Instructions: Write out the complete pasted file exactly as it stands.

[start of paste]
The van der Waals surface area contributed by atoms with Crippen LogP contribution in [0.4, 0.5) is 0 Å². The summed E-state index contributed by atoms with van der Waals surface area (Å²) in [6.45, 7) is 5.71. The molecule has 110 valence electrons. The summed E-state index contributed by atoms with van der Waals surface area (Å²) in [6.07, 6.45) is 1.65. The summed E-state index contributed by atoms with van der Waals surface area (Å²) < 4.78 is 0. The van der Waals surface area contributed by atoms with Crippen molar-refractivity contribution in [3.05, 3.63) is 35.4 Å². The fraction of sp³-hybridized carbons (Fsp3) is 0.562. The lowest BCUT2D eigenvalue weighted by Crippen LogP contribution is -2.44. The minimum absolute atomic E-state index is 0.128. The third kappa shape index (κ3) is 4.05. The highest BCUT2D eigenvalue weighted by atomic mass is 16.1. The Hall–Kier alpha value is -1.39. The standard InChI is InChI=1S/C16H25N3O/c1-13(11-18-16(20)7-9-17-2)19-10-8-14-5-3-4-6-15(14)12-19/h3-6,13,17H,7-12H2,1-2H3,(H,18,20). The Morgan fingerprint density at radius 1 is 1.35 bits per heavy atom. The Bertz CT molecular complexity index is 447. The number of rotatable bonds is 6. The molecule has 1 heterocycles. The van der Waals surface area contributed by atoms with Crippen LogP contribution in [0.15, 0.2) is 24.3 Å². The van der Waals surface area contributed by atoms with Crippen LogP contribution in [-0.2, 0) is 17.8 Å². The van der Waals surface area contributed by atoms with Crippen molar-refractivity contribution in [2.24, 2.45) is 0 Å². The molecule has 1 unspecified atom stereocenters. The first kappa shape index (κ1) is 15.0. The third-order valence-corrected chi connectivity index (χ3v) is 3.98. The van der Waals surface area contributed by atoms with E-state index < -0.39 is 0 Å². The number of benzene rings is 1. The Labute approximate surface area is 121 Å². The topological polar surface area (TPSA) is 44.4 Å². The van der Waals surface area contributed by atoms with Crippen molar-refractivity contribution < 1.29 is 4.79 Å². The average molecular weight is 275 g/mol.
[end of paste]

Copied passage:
The van der Waals surface area contributed by atoms with Crippen LogP contribution in [0.4, 0.5) is 0 Å². The summed E-state index contributed by atoms with van der Waals surface area (Å²) in [6.45, 7) is 5.71. The molecule has 110 valence electrons. The summed E-state index contributed by atoms with van der Waals surface area (Å²) in [6.07, 6.45) is 1.65. The summed E-state index contributed by atoms with van der Waals surface area (Å²) < 4.78 is 0. The van der Waals surface area contributed by atoms with Crippen molar-refractivity contribution in [3.05, 3.63) is 35.4 Å². The fraction of sp³-hybridized carbons (Fsp3) is 0.562. The lowest BCUT2D eigenvalue weighted by Crippen LogP contribution is -2.44. The minimum absolute atomic E-state index is 0.128. The third kappa shape index (κ3) is 4.05. The highest BCUT2D eigenvalue weighted by atomic mass is 16.1. The Hall–Kier alpha value is -1.39. The standard InChI is InChI=1S/C16H25N3O/c1-13(11-18-16(20)7-9-17-2)19-10-8-14-5-3-4-6-15(14)12-19/h3-6,13,17H,7-12H2,1-2H3,(H,18,20). The Morgan fingerprint density at radius 1 is 1.35 bits per heavy atom. The Bertz CT molecular complexity index is 447. The number of rotatable bonds is 6. The molecule has 1 heterocycles. The van der Waals surface area contributed by atoms with Crippen LogP contribution in [0.15, 0.2) is 24.3 Å². The van der Waals surface area contributed by atoms with Crippen LogP contribution in [-0.2, 0) is 17.8 Å². The van der Waals surface area contributed by atoms with Crippen molar-refractivity contribution in [2.24, 2.45) is 0 Å². The molecule has 1 unspecified atom stereocenters. The first kappa shape index (κ1) is 15.0. The third-order valence-corrected chi connectivity index (χ3v) is 3.98. The van der Waals surface area contributed by atoms with E-state index < -0.39 is 0 Å². The number of benzene rings is 1. The Labute approximate surface area is 121 Å². The topological polar surface area (TPSA) is 44.4 Å². The van der Waals surface area contributed by atoms with Crippen molar-refractivity contribution < 1.29 is 4.79 Å². The average molecular weight is 275 g/mol.